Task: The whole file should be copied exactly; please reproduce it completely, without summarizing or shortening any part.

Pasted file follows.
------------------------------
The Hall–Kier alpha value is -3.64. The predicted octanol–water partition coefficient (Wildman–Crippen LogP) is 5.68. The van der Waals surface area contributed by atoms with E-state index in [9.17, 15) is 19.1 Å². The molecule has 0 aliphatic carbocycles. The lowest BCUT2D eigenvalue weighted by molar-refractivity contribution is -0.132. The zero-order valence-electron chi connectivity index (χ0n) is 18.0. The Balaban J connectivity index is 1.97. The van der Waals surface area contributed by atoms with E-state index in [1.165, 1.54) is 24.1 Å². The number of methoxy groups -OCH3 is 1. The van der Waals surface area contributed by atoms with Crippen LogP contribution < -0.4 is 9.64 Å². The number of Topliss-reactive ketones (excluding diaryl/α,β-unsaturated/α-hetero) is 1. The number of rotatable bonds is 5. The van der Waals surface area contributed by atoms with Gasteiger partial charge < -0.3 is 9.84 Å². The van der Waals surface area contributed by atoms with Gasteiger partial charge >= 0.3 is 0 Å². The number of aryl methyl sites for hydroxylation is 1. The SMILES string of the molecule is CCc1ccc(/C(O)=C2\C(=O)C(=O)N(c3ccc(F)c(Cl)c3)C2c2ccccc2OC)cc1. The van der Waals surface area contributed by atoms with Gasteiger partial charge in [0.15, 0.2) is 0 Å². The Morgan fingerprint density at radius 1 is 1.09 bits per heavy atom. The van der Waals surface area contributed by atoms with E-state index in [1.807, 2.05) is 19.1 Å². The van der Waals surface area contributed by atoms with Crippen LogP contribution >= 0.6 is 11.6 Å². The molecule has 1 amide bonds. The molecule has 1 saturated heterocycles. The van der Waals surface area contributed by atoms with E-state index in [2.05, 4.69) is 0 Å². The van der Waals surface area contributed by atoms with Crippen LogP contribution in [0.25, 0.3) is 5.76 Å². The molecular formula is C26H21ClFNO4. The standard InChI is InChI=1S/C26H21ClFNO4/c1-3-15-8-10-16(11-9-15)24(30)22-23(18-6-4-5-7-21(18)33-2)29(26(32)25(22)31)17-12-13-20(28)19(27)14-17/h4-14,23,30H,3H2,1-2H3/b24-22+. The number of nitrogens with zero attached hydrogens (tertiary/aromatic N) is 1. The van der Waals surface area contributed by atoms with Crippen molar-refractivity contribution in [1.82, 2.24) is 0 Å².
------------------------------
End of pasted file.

The Hall–Kier alpha value is -3.64. The predicted octanol–water partition coefficient (Wildman–Crippen LogP) is 5.68. The van der Waals surface area contributed by atoms with E-state index in [9.17, 15) is 19.1 Å². The molecule has 0 aliphatic carbocycles. The lowest BCUT2D eigenvalue weighted by molar-refractivity contribution is -0.132. The zero-order valence-electron chi connectivity index (χ0n) is 18.0. The Balaban J connectivity index is 1.97. The van der Waals surface area contributed by atoms with E-state index in [1.165, 1.54) is 24.1 Å². The number of methoxy groups -OCH3 is 1. The van der Waals surface area contributed by atoms with Crippen LogP contribution < -0.4 is 9.64 Å². The number of Topliss-reactive ketones (excluding diaryl/α,β-unsaturated/α-hetero) is 1. The number of rotatable bonds is 5. The van der Waals surface area contributed by atoms with Gasteiger partial charge < -0.3 is 9.84 Å². The van der Waals surface area contributed by atoms with Gasteiger partial charge >= 0.3 is 0 Å². The number of aryl methyl sites for hydroxylation is 1. The SMILES string of the molecule is CCc1ccc(/C(O)=C2\C(=O)C(=O)N(c3ccc(F)c(Cl)c3)C2c2ccccc2OC)cc1. The van der Waals surface area contributed by atoms with Gasteiger partial charge in [0.15, 0.2) is 0 Å². The Morgan fingerprint density at radius 1 is 1.09 bits per heavy atom. The van der Waals surface area contributed by atoms with E-state index in [1.807, 2.05) is 19.1 Å². The van der Waals surface area contributed by atoms with Crippen LogP contribution >= 0.6 is 11.6 Å². The molecule has 1 amide bonds. The molecule has 1 saturated heterocycles. The van der Waals surface area contributed by atoms with E-state index in [2.05, 4.69) is 0 Å². The van der Waals surface area contributed by atoms with Crippen LogP contribution in [0.25, 0.3) is 5.76 Å². The molecular formula is C26H21ClFNO4. The standard InChI is InChI=1S/C26H21ClFNO4/c1-3-15-8-10-16(11-9-15)24(30)22-23(18-6-4-5-7-21(18)33-2)29(26(32)25(22)31)17-12-13-20(28)19(27)14-17/h4-14,23,30H,3H2,1-2H3/b24-22+. The number of nitrogens with zero attached hydrogens (tertiary/aromatic N) is 1. The van der Waals surface area contributed by atoms with Crippen molar-refractivity contribution in [1.82, 2.24) is 0 Å².